This Egg Foo Young Recipe is Just like your favorite Chinese takeout dish but easily made at home!
This post is brought to you by Eggland’s Best. All opinions are my own.
One staple you'll always find in my refrigerator is eggs— we use them on a daily basis for breakfast, lunch and even dinner (see recipe below!). And because they're constantly on my grocery list, I've tried a variety of different brands over the years. Hands down, my family's favorite eggs are from Eggland's Best.
Compared to ordinary eggs, Eggland's Best eggs have four times more vitamin D, keeping your bones and muscles strong. They're beneficial to heart health, and they contain double the omega-3's and have ten times more vitamin E than ordinary eggs. With all these great benefits, it's hard not to love Eggland's Best.
When we think about eggs, we often think of breakfast. Eggs and bacon is a Sunday staple in my home, too— but I also like to mix things up and serve eggs for lunch and dinner. One of our favorite egg recipes is based on the popular Chinese takeout dish, Egg Foo Young.
Now, I can't claim this as an authentic Egg Foo Young recipe, but it does taste delicious! I love that you can swap in additional veggies and protein depending on what you have in your fridge or pantry.
For this particular Egg Foo Young recipe I used shrimp, but it can just as easily be made with pork, chicken, beef, tofu, or even all veggie!
Homemade Egg Foo Young
Egg Foo Young Ingredients:
- 4 eggs, beaten
- 1/2 pound cooked shrimp, chopped
- 1/2 cup onion, chopped
- 1/2 cup mushrooms, chopped
- 1 cup bean sprouts
- 2 tablespoons soy sauce
- 1 teaspoon cornstarch
- green onion, chopped (for garnish)
- Beef gravy
- Vegetable oil
How to Make Egg Foo Young:
1. In a large skillet or wok, saute onions, mushrooms, and bean sprouts in vegetable oil. Add shrimp.
2. Stir in cornstarch and soy sauce.
3. Add mixture to a bowl with 4 beaten eggs. Stir gently. The ratio should equal more veggies than eggs and should not be too runny. If it is, add additional sauteed vegetables or protein.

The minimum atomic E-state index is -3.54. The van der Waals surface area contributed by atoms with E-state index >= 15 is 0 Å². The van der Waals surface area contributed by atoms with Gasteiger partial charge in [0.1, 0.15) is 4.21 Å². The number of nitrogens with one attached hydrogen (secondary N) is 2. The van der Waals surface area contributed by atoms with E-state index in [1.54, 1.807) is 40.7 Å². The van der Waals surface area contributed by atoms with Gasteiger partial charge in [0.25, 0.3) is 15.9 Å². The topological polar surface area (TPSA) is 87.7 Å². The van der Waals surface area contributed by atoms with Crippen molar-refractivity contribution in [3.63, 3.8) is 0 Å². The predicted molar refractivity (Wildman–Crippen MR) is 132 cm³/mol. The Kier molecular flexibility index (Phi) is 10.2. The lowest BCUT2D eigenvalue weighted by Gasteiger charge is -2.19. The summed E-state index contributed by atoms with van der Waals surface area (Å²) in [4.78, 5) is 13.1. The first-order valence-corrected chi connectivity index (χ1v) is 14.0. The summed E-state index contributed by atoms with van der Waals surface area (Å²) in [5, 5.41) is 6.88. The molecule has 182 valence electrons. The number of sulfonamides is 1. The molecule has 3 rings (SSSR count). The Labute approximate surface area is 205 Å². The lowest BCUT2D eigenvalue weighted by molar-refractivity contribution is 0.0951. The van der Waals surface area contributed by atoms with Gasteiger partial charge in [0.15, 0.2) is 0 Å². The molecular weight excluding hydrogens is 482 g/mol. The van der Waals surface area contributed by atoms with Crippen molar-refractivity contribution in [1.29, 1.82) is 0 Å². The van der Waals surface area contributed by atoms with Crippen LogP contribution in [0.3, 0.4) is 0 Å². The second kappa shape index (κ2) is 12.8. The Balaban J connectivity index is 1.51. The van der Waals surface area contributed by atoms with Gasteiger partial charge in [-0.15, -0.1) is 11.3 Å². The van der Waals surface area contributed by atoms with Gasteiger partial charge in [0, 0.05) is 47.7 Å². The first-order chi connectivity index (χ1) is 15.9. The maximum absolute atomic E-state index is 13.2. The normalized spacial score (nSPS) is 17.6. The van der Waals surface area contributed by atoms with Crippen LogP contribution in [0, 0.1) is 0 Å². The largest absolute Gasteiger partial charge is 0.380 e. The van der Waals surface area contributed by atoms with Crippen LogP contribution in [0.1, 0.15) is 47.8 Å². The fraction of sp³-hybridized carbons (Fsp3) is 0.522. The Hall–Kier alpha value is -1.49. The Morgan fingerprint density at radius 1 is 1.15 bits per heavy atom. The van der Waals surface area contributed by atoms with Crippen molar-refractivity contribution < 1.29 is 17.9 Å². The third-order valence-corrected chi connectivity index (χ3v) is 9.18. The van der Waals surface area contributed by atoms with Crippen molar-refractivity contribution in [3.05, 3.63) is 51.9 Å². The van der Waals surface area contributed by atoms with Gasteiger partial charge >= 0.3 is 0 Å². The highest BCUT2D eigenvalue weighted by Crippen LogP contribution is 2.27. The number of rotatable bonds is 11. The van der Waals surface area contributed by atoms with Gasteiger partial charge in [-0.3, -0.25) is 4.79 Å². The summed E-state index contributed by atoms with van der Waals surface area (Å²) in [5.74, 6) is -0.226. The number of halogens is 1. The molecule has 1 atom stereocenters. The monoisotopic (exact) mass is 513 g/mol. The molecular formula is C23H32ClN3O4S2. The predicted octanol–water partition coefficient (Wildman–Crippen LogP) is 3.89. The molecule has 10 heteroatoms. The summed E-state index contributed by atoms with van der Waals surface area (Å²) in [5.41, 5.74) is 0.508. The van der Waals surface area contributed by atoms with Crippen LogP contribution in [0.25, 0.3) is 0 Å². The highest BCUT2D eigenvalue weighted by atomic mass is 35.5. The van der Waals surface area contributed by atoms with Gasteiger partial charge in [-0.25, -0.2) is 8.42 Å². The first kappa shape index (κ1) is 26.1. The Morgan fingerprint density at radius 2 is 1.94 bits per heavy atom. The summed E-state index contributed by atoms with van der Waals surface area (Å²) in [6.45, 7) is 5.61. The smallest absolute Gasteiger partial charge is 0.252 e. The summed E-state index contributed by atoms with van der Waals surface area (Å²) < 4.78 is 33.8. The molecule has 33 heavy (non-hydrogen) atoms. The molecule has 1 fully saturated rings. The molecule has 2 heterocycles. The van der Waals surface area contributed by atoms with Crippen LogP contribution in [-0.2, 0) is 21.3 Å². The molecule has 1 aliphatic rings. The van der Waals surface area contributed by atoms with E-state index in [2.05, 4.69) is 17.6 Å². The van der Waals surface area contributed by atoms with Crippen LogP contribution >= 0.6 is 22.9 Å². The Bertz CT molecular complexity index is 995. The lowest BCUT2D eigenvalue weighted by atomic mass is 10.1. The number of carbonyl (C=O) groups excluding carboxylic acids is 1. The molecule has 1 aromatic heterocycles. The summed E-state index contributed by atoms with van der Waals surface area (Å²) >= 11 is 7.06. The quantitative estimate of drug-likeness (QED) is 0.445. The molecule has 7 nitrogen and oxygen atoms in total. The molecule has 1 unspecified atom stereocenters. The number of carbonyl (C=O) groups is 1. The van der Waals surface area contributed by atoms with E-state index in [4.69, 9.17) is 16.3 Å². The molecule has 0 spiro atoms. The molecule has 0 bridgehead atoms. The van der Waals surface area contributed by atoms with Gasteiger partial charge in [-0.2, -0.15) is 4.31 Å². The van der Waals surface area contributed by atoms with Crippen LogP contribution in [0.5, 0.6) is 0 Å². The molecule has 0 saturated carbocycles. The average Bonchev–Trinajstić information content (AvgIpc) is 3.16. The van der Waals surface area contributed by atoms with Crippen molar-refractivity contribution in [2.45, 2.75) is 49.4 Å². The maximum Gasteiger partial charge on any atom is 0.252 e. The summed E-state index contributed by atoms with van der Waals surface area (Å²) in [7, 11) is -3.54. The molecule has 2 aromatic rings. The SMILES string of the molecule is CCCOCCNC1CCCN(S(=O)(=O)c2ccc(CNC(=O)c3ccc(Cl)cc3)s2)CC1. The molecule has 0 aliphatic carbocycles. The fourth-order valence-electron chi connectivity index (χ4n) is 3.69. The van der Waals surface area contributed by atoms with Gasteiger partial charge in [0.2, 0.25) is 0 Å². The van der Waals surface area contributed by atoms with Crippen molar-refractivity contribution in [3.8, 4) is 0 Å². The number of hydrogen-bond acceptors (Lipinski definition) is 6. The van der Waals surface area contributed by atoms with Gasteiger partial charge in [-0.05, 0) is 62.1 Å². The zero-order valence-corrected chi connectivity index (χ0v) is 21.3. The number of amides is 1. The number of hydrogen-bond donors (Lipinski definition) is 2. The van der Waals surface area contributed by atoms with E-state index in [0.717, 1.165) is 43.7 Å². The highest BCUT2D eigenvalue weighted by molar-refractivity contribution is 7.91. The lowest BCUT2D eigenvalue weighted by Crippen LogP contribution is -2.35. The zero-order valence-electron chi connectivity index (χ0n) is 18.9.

4. In a clean skillet, add enough vegetable oil to cover the bottom of the pan. Add ¼ Egg Foo Young mixture to the pan, formed into a pancake shape. Fry Egg Foo Young until the bottom is firm enough to flip.
5. Cook the other side until the egg is firm. Place on a paper towel to absorb oil until ready to serve.
6. Top with gravy and green onions. Serve with a side of soy sauce.
Serving Size: 1 grams
Amount Per Serving: Calories: 232Total Fat: 11gSaturated Fat: 3gTrans Fat: 0gUnsaturated Fat: 7gCholesterol: 307mgSodium: 1377mgCarbohydrates: 10gFiber: 1gSugar: 3gProtein: 24g
Just add a side dish of fried rice or noodles, and you have a fresh and delicious Chinese-inspired lunch or dinner entree for a fraction of takeout or delivery.
Egg Foo Young Gravy
To keep this Egg Foo Young recipe as easy as possible I did not include a recipe for homemade egg foo young gravy and instead add jarred beef gravy.
Personally, I don't use gravy on my egg foo young (takeout or otherwise) because I enjoy adding soy sauce-- but I know many of you enjoy egg foo young gravy, so I've decided to add a simple recipe. This is by no means authentic egg foo young gravy -- but it does the trick!
- 1 cup beef broth or chicken stock
- 1 Tbsp cornstarch
- 1 Tbsp Soy Sauce
- 1 Tbsp Chinese Rice Wine or Dry Sherry
- 1/2 tsp sesame oil
- 1 tsp. granulated sugar
How to Make Egg Foo Young Gravy
1. Place all ingredients in a saucepan on medium-high heat, mix well and allow to boil until egg foo young gravy thickens, stirring constantly.
Is Egg Foo Young Keto?
The short answer is no due to the addition of cornstarch. You can make egg foo young keto-friendly by omitting the cornstarch-- but it won't be the same consistency as cornstarch is a thickening agent. If anything, the egg foo young will look more like an omelet. You will also have to skip the gravy to stay within keto guidelines.
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